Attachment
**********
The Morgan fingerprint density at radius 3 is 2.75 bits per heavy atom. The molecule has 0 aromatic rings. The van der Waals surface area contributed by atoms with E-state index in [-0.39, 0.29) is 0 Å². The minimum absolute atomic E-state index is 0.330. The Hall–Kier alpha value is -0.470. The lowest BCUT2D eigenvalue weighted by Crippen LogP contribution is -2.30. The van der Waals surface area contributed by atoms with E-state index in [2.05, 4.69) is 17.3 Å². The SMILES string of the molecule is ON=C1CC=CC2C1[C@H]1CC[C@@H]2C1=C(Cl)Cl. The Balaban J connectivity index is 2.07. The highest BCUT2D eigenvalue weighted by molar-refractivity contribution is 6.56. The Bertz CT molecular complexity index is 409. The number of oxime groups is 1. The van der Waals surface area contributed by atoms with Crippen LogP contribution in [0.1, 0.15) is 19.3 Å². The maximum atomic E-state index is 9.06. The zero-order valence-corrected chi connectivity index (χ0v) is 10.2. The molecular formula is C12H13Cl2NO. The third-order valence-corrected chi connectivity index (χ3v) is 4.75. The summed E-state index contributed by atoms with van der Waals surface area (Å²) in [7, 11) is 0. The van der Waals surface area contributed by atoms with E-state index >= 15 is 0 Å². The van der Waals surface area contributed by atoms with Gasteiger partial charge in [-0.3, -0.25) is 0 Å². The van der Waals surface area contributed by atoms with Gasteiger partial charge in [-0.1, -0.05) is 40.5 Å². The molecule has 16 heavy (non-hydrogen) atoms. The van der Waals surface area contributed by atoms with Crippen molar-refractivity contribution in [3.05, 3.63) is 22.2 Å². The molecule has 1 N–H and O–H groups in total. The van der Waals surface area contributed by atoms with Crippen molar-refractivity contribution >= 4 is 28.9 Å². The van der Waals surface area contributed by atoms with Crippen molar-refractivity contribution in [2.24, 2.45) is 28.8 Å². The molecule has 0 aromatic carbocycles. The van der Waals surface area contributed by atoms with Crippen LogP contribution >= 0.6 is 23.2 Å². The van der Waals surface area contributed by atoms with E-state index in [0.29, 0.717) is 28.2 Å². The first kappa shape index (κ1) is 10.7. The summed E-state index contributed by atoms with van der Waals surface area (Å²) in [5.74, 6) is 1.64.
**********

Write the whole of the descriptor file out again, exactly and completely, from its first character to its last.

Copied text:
The Morgan fingerprint density at radius 3 is 2.75 bits per heavy atom. The molecule has 0 aromatic rings. The van der Waals surface area contributed by atoms with E-state index in [-0.39, 0.29) is 0 Å². The minimum absolute atomic E-state index is 0.330. The Hall–Kier alpha value is -0.470. The lowest BCUT2D eigenvalue weighted by Crippen LogP contribution is -2.30. The van der Waals surface area contributed by atoms with E-state index in [2.05, 4.69) is 17.3 Å². The SMILES string of the molecule is ON=C1CC=CC2C1[C@H]1CC[C@@H]2C1=C(Cl)Cl. The Balaban J connectivity index is 2.07. The highest BCUT2D eigenvalue weighted by molar-refractivity contribution is 6.56. The Bertz CT molecular complexity index is 409. The number of oxime groups is 1. The van der Waals surface area contributed by atoms with Crippen LogP contribution in [0.1, 0.15) is 19.3 Å². The maximum atomic E-state index is 9.06. The zero-order valence-corrected chi connectivity index (χ0v) is 10.2. The molecular formula is C12H13Cl2NO. The third-order valence-corrected chi connectivity index (χ3v) is 4.75. The summed E-state index contributed by atoms with van der Waals surface area (Å²) in [7, 11) is 0. The van der Waals surface area contributed by atoms with E-state index >= 15 is 0 Å². The van der Waals surface area contributed by atoms with Gasteiger partial charge in [-0.3, -0.25) is 0 Å². The van der Waals surface area contributed by atoms with Gasteiger partial charge in [-0.1, -0.05) is 40.5 Å². The molecule has 16 heavy (non-hydrogen) atoms. The van der Waals surface area contributed by atoms with Crippen molar-refractivity contribution in [3.05, 3.63) is 22.2 Å². The molecule has 1 N–H and O–H groups in total. The van der Waals surface area contributed by atoms with Crippen molar-refractivity contribution >= 4 is 28.9 Å². The van der Waals surface area contributed by atoms with Crippen molar-refractivity contribution in [2.24, 2.45) is 28.8 Å². The molecule has 0 aromatic carbocycles. The van der Waals surface area contributed by atoms with Crippen LogP contribution >= 0.6 is 23.2 Å². The van der Waals surface area contributed by atoms with E-state index in [0.29, 0.717) is 28.2 Å². The first kappa shape index (κ1) is 10.7. The summed E-state index contributed by atoms with van der Waals surface area (Å²) in [5.74, 6) is 1.64.